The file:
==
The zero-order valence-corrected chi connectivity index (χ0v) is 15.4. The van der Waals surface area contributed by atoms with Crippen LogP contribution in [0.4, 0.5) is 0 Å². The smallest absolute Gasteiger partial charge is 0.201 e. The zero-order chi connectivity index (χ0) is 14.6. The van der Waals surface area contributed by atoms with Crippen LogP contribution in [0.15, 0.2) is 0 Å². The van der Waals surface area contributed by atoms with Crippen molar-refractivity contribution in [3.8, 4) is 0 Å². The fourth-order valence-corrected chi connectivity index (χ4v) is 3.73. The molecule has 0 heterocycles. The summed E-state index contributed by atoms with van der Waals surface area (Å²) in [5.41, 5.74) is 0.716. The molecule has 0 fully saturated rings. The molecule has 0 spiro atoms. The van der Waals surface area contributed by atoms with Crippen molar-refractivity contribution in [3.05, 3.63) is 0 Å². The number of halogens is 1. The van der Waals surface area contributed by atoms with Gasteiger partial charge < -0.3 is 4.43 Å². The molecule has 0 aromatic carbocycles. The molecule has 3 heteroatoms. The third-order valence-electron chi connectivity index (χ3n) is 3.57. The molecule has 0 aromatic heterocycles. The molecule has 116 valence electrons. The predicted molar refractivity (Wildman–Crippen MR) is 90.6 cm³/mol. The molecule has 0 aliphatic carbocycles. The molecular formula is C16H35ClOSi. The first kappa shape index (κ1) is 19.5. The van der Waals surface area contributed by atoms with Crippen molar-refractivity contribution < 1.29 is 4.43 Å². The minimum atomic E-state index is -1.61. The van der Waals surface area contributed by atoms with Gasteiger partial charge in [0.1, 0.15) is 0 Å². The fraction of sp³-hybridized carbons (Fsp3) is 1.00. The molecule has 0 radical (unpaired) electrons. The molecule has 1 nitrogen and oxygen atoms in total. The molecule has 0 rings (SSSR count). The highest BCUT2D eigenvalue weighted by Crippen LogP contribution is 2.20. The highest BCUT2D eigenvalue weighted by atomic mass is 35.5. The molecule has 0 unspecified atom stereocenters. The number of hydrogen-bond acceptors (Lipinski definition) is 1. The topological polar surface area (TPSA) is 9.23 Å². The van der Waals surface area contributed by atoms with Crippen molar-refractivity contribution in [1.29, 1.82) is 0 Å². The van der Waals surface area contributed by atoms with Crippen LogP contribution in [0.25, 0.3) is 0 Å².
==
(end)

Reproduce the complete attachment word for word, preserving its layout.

The zero-order valence-corrected chi connectivity index (χ0v) is 15.4. The van der Waals surface area contributed by atoms with Crippen LogP contribution in [0.4, 0.5) is 0 Å². The smallest absolute Gasteiger partial charge is 0.201 e. The zero-order chi connectivity index (χ0) is 14.6. The van der Waals surface area contributed by atoms with Crippen LogP contribution in [0.15, 0.2) is 0 Å². The van der Waals surface area contributed by atoms with Crippen molar-refractivity contribution in [3.8, 4) is 0 Å². The fourth-order valence-corrected chi connectivity index (χ4v) is 3.73. The molecule has 0 heterocycles. The summed E-state index contributed by atoms with van der Waals surface area (Å²) in [5.41, 5.74) is 0.716. The molecule has 0 fully saturated rings. The molecule has 0 spiro atoms. The van der Waals surface area contributed by atoms with Crippen molar-refractivity contribution in [3.05, 3.63) is 0 Å². The number of halogens is 1. The van der Waals surface area contributed by atoms with Gasteiger partial charge < -0.3 is 4.43 Å². The molecule has 0 aromatic carbocycles. The molecule has 3 heteroatoms. The third-order valence-electron chi connectivity index (χ3n) is 3.57. The molecule has 0 aromatic heterocycles. The molecule has 116 valence electrons. The predicted molar refractivity (Wildman–Crippen MR) is 90.6 cm³/mol. The molecule has 0 aliphatic carbocycles. The molecular formula is C16H35ClOSi. The first kappa shape index (κ1) is 19.5. The van der Waals surface area contributed by atoms with Crippen molar-refractivity contribution < 1.29 is 4.43 Å². The minimum atomic E-state index is -1.61. The van der Waals surface area contributed by atoms with Gasteiger partial charge in [0.1, 0.15) is 0 Å². The fraction of sp³-hybridized carbons (Fsp3) is 1.00. The molecule has 0 radical (unpaired) electrons. The molecule has 1 nitrogen and oxygen atoms in total. The molecule has 0 rings (SSSR count). The highest BCUT2D eigenvalue weighted by Crippen LogP contribution is 2.20. The highest BCUT2D eigenvalue weighted by atomic mass is 35.5. The molecule has 0 unspecified atom stereocenters. The number of hydrogen-bond acceptors (Lipinski definition) is 1. The topological polar surface area (TPSA) is 9.23 Å². The van der Waals surface area contributed by atoms with Crippen molar-refractivity contribution in [1.29, 1.82) is 0 Å². The van der Waals surface area contributed by atoms with Crippen LogP contribution in [0.25, 0.3) is 0 Å².